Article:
Continue Reading Post-Election Priorities – Will a Competition Policy Review make the Cut?

Since the Supreme Court of Canada’s 2013 trilogy of decisions in Pro-Sys, Sun-Rype and Infineon, and its 2019 decision in Godfrey, plaintiffs have had considerable success certifying private antitrust/competition class actions in Canada.   Recent amendments to Ontario’s class action legislation may change that trend. As discussed more fully below, the most significant amendment to Ontario’s class action legislation is to the preferable procedure portion of the certification test that currently requires plaintiffs to prove that a class action would be the “preferable procedure for the resolution of the common issues”. The preferability requirements now include superiority and predominance elements akin to US Federal Rules 23(b)(3).  If interpreted like US Federal Rule 23(b)(3), certification judges will likely engage in a rigorous assessment of whether common questions of law or fact predominate over individual questions, which may, in turn, impair the certification of  private antitrust/competition class actions.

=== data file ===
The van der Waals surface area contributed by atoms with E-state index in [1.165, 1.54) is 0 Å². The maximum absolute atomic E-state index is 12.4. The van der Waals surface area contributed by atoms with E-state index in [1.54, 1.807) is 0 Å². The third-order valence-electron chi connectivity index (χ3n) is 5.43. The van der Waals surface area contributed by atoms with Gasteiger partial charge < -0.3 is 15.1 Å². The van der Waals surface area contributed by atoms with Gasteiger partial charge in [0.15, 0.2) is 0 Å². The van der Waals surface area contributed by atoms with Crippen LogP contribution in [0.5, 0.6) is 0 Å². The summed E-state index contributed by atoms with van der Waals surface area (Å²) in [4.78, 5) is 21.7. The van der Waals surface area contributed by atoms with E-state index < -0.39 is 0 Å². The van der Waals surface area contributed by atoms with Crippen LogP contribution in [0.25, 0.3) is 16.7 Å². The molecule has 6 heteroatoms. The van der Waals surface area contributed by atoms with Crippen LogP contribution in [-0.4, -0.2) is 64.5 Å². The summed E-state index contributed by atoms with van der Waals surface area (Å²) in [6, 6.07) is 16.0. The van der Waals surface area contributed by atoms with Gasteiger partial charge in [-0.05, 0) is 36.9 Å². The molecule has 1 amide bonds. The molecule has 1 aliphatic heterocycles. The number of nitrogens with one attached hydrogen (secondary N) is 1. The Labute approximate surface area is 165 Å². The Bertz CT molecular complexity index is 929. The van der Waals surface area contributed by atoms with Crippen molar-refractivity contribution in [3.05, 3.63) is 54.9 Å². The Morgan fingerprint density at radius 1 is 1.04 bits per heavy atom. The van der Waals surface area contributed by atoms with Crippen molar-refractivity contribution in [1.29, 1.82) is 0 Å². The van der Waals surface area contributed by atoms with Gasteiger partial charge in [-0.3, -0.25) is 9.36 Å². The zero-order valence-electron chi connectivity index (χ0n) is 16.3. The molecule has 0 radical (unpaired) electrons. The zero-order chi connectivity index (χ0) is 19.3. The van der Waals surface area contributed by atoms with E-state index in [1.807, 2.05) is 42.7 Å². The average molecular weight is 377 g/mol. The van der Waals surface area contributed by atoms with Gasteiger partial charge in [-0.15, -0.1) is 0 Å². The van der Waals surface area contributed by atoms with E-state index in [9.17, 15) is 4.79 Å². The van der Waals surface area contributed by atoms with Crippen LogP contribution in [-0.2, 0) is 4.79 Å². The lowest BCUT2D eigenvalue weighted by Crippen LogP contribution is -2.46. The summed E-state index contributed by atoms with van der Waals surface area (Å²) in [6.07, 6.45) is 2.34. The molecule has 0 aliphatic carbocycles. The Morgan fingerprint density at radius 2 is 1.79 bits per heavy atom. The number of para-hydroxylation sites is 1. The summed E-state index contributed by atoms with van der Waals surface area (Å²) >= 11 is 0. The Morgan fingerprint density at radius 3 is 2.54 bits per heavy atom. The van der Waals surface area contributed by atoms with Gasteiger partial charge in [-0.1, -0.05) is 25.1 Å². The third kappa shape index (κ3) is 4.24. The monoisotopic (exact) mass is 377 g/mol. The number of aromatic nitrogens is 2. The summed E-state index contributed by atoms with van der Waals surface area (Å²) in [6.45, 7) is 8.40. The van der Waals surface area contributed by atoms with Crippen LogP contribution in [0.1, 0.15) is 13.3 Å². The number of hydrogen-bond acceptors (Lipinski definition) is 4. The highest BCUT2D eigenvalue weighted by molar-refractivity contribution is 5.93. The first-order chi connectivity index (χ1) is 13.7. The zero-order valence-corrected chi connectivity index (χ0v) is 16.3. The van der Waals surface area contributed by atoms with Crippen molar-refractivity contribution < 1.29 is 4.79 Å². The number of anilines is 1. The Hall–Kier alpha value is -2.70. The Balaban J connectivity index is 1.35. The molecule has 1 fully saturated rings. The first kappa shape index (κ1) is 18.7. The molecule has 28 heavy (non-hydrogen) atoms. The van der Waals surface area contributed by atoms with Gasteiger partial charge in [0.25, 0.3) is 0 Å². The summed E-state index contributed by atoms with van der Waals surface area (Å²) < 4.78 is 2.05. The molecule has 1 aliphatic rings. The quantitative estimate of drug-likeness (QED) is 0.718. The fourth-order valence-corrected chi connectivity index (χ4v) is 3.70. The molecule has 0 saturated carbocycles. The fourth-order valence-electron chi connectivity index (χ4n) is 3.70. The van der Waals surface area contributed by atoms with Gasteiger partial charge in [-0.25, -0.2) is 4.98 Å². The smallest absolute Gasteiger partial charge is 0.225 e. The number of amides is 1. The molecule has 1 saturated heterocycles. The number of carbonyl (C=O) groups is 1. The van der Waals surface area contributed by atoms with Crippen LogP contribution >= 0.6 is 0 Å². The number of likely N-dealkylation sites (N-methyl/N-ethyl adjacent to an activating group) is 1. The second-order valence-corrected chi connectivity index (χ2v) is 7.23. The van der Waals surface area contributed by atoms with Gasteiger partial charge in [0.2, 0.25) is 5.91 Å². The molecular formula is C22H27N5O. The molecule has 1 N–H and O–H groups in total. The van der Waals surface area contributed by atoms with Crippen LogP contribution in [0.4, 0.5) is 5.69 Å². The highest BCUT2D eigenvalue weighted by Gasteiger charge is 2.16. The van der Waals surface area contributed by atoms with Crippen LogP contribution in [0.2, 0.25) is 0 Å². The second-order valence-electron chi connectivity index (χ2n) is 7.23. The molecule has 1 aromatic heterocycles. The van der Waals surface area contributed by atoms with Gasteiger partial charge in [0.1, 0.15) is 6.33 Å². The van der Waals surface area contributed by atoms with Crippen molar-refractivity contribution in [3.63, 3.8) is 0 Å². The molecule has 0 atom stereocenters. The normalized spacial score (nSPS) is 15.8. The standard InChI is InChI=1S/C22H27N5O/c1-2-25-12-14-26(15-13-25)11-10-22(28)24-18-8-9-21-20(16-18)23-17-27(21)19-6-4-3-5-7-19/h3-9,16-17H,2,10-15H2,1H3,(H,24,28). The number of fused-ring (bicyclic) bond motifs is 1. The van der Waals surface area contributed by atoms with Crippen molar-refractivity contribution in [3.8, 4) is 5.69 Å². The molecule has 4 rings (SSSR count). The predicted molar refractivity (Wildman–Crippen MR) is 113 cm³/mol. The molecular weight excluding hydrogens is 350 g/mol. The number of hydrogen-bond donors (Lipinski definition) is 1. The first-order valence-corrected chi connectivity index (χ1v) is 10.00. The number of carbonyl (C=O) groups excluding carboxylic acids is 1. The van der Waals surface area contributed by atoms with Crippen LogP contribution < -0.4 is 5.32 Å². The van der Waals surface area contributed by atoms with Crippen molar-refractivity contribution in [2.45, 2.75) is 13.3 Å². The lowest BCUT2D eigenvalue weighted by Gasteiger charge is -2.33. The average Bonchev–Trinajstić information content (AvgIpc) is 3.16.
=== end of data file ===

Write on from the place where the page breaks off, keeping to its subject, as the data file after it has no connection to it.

1. Amendments to the Class Proceedings Act

As discussed in a prior blog post, Ontario Bill 161 Smarter and Stronger Justice Act, 2020 received Royal Assent on July 8, 2020. Bill 161 is omnibus legislation that includes amendments to Ontario’s Class Proceedings Act, 1993 (the “CPA”).  The amendments will apply to proposed class actions commenced after Bill 161 has been proclaimed in force. Bill 161 is not yet proclaimed into force but is expected to be so proclaimed soon in the future.
Continue Reading The New Preferability Requirements in Ontario’s Class Action Legislation: Implications for Private Antitrust/Competition Enforcement

The COVID-19 pandemic has impacted our lives in countless ways. For example, most of us are now working remotely for our home offices, living rooms or kitchen tables. In-person meetings have been replaced by video calls, email and texts. This is expected to continue for weeks – if not months – as governments at all levels are requesting that Canadians stay home in an attempt to “flatten the curve”.

While statistics aren’t available, it’s reasonable to assume that the number of documents being created and retained by businesses has increased since the pandemic began. In many cases, these documents are likely being drafted quickly and without regard to the tremendous impact that they could have on the business, including in the context of future antitrust investigation or proceedings. A short refresher on document creation – including the problems that bad or hot documents may create – is in order.

Continue Reading Bad Documents – So What’s the Problem?